Croatia hits fever pitch

Croatia hits fever pitch
Croatia hits fever pitch
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No, this is not an article on football, and any football reference is purely coincidental. This is an article on the football nation whose economy is (finally) showing positive trends and has (finally) been awarded a one-notch rating upgrade by two rating agencies, S&P and Fitch, this year. Only one notch away from the much-desired investment grade rating, the Croatian economy remains on sound footing before tackling its last challenge.

Long story short

When compared to its peer group of SEE countries, Croatia could very well be labelled a laggard. While most of its peers have experienced a double dip recession in the past ten years (exhibiting positive growth rates in between), Croatia’s GDP remained below the line of positive growth for most of that time. Structural imbalances, political instability, high public debt coupled with a high budget deficit and rising interest rate costs due to the lost investment rate rating back in 2013 brought the economy to the tipping point where radical change was needed to reverse existing trends.

Recipe for success

Change (although far from radical) came in the shape of a mini tax reform, record-beating tourist seasons, and improved exports dynamics. The mini tax reform targeted middle class workers by increasing the tax-deductible part of their income and introducing a lower tax rate for their income bracket. This way household demand, which makes up almost 60% of the Croatian GDP, was able to restore its pre-recession growth rate of 3.5%. Exports made huge progress as well, considering that net exports as part of GDP was deep in the red until 2012. This was the result of both booming economies among Croatia’s main trading partners and a hefty 20% contribution of Croatia’s main export product, i.e. tourism, to GDP.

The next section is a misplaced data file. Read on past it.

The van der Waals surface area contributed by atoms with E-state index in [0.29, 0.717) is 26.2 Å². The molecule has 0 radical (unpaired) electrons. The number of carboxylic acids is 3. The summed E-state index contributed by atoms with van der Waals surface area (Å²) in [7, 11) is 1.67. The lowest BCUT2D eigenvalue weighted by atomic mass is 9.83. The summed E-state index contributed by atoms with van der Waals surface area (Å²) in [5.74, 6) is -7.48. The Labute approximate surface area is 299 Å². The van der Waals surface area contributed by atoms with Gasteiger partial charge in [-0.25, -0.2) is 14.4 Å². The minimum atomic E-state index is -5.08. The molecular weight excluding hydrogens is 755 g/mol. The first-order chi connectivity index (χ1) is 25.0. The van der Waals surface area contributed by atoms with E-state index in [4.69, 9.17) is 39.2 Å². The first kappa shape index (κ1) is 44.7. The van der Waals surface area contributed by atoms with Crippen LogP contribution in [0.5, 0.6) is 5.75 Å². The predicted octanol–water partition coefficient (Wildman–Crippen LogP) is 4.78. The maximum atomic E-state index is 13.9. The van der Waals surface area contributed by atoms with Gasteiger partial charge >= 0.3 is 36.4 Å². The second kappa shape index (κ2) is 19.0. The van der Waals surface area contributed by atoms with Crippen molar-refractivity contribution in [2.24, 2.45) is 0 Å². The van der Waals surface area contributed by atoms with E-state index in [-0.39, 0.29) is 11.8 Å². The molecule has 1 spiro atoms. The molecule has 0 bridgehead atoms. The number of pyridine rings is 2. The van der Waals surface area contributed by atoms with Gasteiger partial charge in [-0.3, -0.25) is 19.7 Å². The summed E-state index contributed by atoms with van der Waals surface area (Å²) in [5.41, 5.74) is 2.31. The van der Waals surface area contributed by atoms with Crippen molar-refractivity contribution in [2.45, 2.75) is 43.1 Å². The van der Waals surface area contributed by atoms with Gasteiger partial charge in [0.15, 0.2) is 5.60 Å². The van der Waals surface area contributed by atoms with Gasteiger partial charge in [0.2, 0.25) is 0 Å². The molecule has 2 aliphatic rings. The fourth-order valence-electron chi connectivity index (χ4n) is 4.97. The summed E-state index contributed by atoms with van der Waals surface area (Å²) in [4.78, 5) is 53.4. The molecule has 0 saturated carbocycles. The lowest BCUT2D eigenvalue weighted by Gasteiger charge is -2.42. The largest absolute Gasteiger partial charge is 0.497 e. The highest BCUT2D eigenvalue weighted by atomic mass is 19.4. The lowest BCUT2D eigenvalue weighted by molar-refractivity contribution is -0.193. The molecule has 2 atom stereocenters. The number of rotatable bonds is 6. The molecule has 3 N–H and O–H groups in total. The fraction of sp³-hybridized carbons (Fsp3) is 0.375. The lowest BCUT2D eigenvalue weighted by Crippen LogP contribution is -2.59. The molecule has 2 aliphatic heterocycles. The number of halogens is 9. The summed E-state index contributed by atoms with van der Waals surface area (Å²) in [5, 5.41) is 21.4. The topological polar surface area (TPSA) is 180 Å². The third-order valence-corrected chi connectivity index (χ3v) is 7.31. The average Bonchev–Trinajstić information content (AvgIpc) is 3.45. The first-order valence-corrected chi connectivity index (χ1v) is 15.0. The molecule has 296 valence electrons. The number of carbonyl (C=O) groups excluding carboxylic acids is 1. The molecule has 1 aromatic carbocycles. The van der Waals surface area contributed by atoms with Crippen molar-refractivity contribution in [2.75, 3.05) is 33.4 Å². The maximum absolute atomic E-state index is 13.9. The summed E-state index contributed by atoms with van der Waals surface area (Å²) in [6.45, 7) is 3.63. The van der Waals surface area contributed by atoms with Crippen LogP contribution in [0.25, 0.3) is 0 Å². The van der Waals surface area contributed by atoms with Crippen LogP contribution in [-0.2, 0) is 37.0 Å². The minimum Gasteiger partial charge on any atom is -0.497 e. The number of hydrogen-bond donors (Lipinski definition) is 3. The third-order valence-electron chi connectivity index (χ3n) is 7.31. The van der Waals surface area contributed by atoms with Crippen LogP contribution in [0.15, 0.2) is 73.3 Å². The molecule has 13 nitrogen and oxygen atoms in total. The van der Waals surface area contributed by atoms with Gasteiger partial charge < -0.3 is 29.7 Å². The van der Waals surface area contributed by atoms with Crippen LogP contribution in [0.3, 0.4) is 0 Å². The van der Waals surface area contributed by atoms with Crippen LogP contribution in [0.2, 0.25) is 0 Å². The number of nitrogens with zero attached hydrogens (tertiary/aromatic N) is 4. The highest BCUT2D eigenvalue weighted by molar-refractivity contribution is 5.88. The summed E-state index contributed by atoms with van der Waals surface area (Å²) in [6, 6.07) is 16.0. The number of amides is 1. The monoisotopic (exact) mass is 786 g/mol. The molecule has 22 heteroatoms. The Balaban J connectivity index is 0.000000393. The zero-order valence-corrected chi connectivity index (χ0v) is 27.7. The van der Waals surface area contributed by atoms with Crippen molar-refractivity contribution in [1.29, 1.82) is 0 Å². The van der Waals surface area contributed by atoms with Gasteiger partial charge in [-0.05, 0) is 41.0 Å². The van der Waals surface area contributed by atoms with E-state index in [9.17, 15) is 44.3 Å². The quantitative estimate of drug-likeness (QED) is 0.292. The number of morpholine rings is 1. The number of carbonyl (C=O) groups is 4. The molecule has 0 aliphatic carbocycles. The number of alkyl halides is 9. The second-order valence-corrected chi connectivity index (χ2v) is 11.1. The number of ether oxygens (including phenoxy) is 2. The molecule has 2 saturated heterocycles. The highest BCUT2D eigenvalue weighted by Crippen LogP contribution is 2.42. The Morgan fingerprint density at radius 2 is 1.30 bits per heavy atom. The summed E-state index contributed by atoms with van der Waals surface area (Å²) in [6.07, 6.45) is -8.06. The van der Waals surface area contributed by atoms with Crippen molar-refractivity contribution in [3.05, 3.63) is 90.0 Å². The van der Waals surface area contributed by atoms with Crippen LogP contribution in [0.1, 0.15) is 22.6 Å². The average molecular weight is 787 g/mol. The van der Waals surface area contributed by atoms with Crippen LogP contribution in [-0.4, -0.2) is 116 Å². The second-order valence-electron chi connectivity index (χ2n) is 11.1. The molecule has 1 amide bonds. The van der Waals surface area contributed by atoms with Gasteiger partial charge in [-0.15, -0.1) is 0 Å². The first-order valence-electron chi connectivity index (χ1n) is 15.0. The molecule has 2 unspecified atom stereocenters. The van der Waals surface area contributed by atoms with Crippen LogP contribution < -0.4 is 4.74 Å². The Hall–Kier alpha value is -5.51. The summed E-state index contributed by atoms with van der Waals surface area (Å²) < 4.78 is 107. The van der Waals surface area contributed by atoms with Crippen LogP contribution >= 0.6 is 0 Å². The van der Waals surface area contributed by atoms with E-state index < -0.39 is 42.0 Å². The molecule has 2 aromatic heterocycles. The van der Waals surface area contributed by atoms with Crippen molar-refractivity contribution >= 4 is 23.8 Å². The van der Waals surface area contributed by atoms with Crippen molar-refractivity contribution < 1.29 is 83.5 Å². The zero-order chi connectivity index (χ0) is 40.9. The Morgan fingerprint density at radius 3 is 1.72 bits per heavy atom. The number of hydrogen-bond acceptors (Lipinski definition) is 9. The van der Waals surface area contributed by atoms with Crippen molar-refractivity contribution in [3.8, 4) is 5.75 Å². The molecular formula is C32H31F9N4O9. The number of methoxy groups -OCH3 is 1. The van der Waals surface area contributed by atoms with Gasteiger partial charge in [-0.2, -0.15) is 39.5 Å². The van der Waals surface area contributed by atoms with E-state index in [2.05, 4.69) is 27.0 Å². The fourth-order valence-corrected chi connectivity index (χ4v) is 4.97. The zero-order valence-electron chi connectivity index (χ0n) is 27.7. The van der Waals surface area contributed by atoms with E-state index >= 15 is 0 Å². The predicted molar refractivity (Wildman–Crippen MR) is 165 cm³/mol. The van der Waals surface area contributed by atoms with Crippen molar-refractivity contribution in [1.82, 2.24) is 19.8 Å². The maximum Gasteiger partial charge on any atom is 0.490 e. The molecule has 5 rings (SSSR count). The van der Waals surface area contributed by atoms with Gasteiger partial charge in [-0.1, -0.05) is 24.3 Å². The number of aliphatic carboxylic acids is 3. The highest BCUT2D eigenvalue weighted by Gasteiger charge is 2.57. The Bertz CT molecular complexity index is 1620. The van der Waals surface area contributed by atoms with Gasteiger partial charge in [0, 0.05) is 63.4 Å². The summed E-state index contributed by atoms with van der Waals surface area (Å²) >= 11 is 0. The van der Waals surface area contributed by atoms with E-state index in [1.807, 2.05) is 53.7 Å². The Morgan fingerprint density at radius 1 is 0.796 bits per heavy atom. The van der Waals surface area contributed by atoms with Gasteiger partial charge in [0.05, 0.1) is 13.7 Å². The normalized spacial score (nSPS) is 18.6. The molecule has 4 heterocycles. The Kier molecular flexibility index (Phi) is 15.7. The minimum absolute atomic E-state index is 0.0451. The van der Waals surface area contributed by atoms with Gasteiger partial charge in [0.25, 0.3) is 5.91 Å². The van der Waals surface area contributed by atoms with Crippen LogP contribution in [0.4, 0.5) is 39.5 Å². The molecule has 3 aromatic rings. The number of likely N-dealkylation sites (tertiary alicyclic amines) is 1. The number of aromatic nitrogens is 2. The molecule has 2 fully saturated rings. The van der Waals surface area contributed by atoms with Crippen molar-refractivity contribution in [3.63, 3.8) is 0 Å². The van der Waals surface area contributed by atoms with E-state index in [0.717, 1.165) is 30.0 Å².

SEE-ing is believing

Macro numbers of all our SEE peers look seemingly alike, showing robust growth rates but also a build-up in inflation numbers for those that are financing their growth through higher budget deficits. Croatia is far from it, though. Households are still deleveraging, inflation is anchored around a tame 1.5% level, which supports the ongoing loose CNB monetary policy, banks remain well-capitalised with NPL ratios falling below 10%, and everything looks set for another good year. Public finance dynamics are also improving. Public debt has finally reversed its trend and is currently at 78% of GDP. Government officials expect it to decrease by an annual rate of 2.5%, ambitiously setting their target at 70% for 2020. The EU Commission acknowledged those positive trends by allowing Croatia to exit EU’s Excessive Deficit Procedure in June last year. Most analysts expect the government to be able to maintain fiscal deficits below 3% going forward.

Looking ahead

Current macro and fiscal dynamics coupled with announcements of yet another stellar tourist season lay a solid basis for Croatia to reclaim its lost investment grade rating. It goes without saying that the all-time low spreads show that markets are (once again) way ahead of rating agencies. It remains to be seen whether we will keep up with the pressure. As always, the ball is in our court.

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Prognoses are no reliable indicator for future performance.

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